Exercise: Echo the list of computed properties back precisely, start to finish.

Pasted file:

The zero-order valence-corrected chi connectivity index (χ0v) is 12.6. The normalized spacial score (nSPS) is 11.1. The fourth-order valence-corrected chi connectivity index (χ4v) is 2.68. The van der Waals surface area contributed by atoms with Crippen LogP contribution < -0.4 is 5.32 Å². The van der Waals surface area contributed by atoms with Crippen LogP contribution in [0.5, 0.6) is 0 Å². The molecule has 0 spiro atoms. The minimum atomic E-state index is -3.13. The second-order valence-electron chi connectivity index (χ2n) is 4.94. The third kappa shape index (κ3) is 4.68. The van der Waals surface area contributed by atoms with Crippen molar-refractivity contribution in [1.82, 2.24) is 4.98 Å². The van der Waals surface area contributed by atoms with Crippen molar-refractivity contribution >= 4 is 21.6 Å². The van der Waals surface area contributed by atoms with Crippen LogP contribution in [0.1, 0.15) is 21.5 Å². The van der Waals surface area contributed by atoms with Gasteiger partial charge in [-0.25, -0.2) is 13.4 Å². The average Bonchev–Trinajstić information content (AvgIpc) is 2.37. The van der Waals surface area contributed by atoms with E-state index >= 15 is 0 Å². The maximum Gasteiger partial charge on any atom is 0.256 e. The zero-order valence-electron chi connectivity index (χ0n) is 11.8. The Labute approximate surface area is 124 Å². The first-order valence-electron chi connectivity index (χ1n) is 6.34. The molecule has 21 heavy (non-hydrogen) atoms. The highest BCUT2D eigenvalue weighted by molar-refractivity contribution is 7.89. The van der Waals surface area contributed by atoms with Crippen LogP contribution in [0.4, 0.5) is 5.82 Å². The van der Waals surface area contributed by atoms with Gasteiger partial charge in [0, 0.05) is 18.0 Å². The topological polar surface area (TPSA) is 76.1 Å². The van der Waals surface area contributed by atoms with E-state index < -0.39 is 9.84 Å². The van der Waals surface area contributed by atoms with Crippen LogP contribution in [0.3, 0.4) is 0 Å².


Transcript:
The zero-order valence-corrected chi connectivity index (χ0v) is 12.6. The normalized spacial score (nSPS) is 11.1. The fourth-order valence-corrected chi connectivity index (χ4v) is 2.68. The van der Waals surface area contributed by atoms with Crippen LogP contribution < -0.4 is 5.32 Å². The van der Waals surface area contributed by atoms with Crippen LogP contribution in [0.5, 0.6) is 0 Å². The molecule has 0 spiro atoms. The minimum atomic E-state index is -3.13. The second-order valence-electron chi connectivity index (χ2n) is 4.94. The third kappa shape index (κ3) is 4.68. The van der Waals surface area contributed by atoms with Crippen molar-refractivity contribution in [1.82, 2.24) is 4.98 Å². The van der Waals surface area contributed by atoms with Crippen molar-refractivity contribution >= 4 is 21.6 Å². The van der Waals surface area contributed by atoms with Crippen LogP contribution in [0.1, 0.15) is 21.5 Å². The van der Waals surface area contributed by atoms with Gasteiger partial charge in [-0.25, -0.2) is 13.4 Å². The average Bonchev–Trinajstić information content (AvgIpc) is 2.37. The van der Waals surface area contributed by atoms with E-state index >= 15 is 0 Å². The maximum Gasteiger partial charge on any atom is 0.256 e. The zero-order valence-electron chi connectivity index (χ0n) is 11.8. The Labute approximate surface area is 124 Å². The first-order valence-electron chi connectivity index (χ1n) is 6.34. The molecule has 21 heavy (non-hydrogen) atoms. The highest BCUT2D eigenvalue weighted by molar-refractivity contribution is 7.89. The van der Waals surface area contributed by atoms with Crippen LogP contribution in [0.4, 0.5) is 5.82 Å². The van der Waals surface area contributed by atoms with Gasteiger partial charge in [0, 0.05) is 18.0 Å². The topological polar surface area (TPSA) is 76.1 Å². The van der Waals surface area contributed by atoms with E-state index < -0.39 is 9.84 Å². The van der Waals surface area contributed by atoms with Crippen LogP contribution in [0.3, 0.4) is 0 Å².